On the back end, the company already scans and creates bar codes to map that journey. On the front end, a shift to web-based user interfaces, cloud integrations and providing real-time communication not only ensures customers get needed information quickly, it provides better storage for the massive amounts of data and certifications that are part and parcel of what Powell offers.
“We’ve made a lot of strides in the last few years getting people to adapt to the new technology,” Knote says. “We try to make things as transparent as possible because we don’t want to make it a science project when someone needs to learn something.”
The ERP is also integral to addressing customer needs that can fall into three categories, Knote adds. At their most urgent, a customer needs a part shipped immediately without regard to freight costs. A second category of Powell’s customers need rapid delivery, but still at the best price they can get. A third category is filled by the customers who steadily buy items, though they may need to be certain those components are all from the same batch.
Those needs must be balanced against warehouse space demands, Knote adds, as well as what to keep in stock or when to get it. Not only will the reimagined ERP help manage those inventory questions, it will provide the foundation for analytics on sales quotes and/or orders for customers and have ties to the e-commerce environment, providing a portal for self-service capability as well as delivering an omnichannel experience for Powell’s customer base.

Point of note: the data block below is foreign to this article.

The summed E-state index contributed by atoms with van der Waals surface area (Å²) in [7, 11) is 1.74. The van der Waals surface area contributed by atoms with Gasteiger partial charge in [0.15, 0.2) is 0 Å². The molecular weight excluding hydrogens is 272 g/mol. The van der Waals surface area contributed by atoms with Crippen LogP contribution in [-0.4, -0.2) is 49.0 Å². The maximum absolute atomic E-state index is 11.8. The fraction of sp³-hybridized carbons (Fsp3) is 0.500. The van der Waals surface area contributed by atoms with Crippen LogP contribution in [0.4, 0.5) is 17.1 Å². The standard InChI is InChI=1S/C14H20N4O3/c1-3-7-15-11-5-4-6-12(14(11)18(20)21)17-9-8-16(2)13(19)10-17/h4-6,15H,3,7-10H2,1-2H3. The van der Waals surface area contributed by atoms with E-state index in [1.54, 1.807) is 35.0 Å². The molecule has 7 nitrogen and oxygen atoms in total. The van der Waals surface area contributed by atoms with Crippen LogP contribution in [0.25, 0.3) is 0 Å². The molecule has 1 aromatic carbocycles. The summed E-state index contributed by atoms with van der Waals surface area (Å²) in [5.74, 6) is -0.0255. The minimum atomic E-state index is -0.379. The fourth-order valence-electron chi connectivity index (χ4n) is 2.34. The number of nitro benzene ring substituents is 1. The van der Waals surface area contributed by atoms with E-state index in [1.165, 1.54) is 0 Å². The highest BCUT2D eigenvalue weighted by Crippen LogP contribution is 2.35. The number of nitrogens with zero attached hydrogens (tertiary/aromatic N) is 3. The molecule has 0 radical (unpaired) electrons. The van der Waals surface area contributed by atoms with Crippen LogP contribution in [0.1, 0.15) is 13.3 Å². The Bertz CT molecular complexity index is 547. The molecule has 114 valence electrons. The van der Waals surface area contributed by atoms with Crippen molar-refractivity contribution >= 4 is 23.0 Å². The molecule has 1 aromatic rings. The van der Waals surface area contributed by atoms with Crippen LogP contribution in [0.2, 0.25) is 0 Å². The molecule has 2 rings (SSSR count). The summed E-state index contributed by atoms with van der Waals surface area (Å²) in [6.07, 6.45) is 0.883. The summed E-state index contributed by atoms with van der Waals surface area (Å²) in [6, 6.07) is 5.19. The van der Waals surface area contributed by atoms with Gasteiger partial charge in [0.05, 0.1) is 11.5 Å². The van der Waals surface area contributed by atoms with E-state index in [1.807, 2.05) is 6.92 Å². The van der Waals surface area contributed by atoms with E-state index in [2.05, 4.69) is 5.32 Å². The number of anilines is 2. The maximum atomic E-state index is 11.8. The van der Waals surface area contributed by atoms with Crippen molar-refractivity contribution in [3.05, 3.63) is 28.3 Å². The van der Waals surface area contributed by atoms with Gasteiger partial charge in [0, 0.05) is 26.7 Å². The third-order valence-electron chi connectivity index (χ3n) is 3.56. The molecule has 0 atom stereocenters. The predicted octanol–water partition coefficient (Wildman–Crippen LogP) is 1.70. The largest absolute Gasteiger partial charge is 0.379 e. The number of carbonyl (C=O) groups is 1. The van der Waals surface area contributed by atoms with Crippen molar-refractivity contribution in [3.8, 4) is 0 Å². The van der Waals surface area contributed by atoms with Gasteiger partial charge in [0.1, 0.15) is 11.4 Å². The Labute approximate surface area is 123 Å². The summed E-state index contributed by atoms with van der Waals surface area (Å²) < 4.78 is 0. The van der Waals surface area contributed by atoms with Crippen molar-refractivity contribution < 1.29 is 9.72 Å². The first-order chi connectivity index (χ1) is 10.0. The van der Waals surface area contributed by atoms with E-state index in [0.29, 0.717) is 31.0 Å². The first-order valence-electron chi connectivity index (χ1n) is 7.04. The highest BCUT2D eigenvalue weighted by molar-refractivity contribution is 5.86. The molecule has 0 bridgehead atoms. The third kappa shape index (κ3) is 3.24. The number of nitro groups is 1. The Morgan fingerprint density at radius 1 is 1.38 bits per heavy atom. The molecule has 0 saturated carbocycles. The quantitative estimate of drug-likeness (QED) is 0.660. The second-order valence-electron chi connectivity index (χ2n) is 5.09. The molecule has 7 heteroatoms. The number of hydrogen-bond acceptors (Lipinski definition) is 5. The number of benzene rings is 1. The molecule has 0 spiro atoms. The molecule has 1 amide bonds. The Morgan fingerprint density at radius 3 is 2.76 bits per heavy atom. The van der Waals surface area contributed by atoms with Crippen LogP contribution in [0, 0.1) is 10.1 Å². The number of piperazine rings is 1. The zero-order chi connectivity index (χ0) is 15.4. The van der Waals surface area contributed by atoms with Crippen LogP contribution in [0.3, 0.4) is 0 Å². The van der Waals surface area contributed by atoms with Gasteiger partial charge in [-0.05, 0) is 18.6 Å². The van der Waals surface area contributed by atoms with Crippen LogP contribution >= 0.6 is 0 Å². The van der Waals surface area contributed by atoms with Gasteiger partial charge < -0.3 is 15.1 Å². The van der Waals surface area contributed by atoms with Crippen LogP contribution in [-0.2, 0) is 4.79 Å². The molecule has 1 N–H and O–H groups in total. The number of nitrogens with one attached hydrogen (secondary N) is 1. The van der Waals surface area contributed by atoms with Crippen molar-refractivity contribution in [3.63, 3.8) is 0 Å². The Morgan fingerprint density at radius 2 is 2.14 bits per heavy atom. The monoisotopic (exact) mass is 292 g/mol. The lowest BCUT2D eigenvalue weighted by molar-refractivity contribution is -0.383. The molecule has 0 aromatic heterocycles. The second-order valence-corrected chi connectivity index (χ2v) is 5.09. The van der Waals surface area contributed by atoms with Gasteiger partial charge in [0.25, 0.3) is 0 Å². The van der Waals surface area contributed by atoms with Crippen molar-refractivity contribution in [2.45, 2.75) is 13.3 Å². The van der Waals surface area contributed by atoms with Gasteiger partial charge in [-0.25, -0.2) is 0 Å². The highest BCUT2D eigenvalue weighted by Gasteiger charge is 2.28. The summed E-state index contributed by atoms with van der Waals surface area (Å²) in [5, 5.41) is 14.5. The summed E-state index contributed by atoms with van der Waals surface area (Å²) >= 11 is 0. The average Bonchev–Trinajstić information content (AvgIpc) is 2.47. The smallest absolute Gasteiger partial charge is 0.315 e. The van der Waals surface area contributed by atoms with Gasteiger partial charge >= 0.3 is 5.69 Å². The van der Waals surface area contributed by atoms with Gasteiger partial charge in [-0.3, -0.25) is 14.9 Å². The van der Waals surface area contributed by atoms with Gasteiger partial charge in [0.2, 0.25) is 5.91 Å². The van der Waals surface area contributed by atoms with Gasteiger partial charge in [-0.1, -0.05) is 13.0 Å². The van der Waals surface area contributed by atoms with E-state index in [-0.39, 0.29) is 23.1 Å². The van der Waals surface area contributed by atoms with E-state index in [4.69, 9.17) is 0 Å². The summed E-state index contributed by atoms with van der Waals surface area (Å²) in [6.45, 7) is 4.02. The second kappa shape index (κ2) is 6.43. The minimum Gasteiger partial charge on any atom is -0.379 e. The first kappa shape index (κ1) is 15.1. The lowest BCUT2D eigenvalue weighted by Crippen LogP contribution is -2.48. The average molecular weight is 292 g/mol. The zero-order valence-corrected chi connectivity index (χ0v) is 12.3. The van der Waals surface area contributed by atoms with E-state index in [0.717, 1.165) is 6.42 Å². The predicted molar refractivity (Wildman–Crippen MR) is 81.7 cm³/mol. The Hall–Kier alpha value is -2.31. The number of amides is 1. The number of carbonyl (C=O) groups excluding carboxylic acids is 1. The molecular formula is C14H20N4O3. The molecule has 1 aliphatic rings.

Supply and demand
As he upgrades Powell’s ERP and CRM systems, Knote brings extensive experience as a supplier and customer to the fore.
A native of Altoona, Pennsylvania, Knote attended Penn State University and earned a bachelor’s in electromechanical engineering technology. He also has an MBA and a Master of Science in information systems and technology management from the University of Delaware, and certifications in program management and test and evaluation engineering from the Defense Acquisition University at Fort Belvoir, Virginia.
His career in procurement and testing for the defense industry began in 2002 as a civilian senior test officer and then test manager for the U.S. Army at its Aberdeen Proving Ground in Maryland. In 2007 he moved on to become a senior associate for tech consultants Booz Allen Hamilton.
Over the years, Knote has continued to work in the Aberdeen area, either with the U.S. Army or its consulting firms. He joined Powell in 2012 as its chief technology officer. While he began to make inroads in the company’s tech transformation, he left amicably in 2017 to pursue other opportunities.
While working again as a computer scientist at Aberdeen, he found Powell’s lure a strong one.
“I could not pass up the chance to come back to a place with such good people,” Knote says. “And it was so easy to pick up where I left off. My office was still there and all my notes were still in the file drawers. To take on all these initiatives and then layer in the tenure people have here is very special.”